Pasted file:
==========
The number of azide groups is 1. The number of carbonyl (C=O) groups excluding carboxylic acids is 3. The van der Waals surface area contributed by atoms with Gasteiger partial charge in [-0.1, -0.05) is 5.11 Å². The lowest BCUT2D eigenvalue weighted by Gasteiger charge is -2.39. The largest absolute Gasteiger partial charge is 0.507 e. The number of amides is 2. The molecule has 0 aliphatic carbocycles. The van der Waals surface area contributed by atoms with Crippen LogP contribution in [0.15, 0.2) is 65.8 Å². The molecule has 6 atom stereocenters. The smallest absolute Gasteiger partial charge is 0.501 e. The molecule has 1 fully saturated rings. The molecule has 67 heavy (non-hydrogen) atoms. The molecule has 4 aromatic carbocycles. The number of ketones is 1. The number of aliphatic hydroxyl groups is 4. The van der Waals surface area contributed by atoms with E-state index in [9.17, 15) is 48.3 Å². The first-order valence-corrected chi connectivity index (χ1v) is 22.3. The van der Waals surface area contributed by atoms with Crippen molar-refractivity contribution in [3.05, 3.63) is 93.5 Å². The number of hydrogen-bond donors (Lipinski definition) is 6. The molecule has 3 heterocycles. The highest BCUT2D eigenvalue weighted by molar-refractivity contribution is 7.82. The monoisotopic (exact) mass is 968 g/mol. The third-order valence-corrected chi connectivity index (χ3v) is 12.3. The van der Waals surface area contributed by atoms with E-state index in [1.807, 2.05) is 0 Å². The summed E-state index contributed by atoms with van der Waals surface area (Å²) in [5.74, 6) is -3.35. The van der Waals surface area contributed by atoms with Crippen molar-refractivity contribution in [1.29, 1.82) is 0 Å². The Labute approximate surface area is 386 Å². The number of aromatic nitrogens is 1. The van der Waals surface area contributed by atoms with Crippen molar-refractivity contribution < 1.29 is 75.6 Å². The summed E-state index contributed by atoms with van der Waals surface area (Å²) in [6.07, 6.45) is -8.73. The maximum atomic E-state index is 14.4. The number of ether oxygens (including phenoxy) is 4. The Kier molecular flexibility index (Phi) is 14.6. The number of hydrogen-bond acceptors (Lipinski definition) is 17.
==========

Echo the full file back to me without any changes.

The number of azide groups is 1. The number of carbonyl (C=O) groups excluding carboxylic acids is 3. The van der Waals surface area contributed by atoms with Gasteiger partial charge in [-0.1, -0.05) is 5.11 Å². The lowest BCUT2D eigenvalue weighted by Gasteiger charge is -2.39. The largest absolute Gasteiger partial charge is 0.507 e. The number of amides is 2. The molecule has 0 aliphatic carbocycles. The van der Waals surface area contributed by atoms with Crippen LogP contribution in [0.15, 0.2) is 65.8 Å². The molecule has 6 atom stereocenters. The smallest absolute Gasteiger partial charge is 0.501 e. The molecule has 1 fully saturated rings. The molecule has 67 heavy (non-hydrogen) atoms. The molecule has 4 aromatic carbocycles. The number of ketones is 1. The number of aliphatic hydroxyl groups is 4. The van der Waals surface area contributed by atoms with E-state index in [9.17, 15) is 48.3 Å². The first-order valence-corrected chi connectivity index (χ1v) is 22.3. The van der Waals surface area contributed by atoms with Crippen molar-refractivity contribution in [3.05, 3.63) is 93.5 Å². The number of hydrogen-bond donors (Lipinski definition) is 6. The molecule has 3 heterocycles. The highest BCUT2D eigenvalue weighted by molar-refractivity contribution is 7.82. The monoisotopic (exact) mass is 968 g/mol. The third-order valence-corrected chi connectivity index (χ3v) is 12.3. The van der Waals surface area contributed by atoms with E-state index in [1.807, 2.05) is 0 Å². The summed E-state index contributed by atoms with van der Waals surface area (Å²) in [5.74, 6) is -3.35. The van der Waals surface area contributed by atoms with Crippen molar-refractivity contribution in [1.29, 1.82) is 0 Å². The Labute approximate surface area is 386 Å². The number of aromatic nitrogens is 1. The van der Waals surface area contributed by atoms with Crippen molar-refractivity contribution < 1.29 is 75.6 Å². The summed E-state index contributed by atoms with van der Waals surface area (Å²) in [6.07, 6.45) is -8.73. The maximum atomic E-state index is 14.4. The number of ether oxygens (including phenoxy) is 4. The Kier molecular flexibility index (Phi) is 14.6. The number of hydrogen-bond acceptors (Lipinski definition) is 17.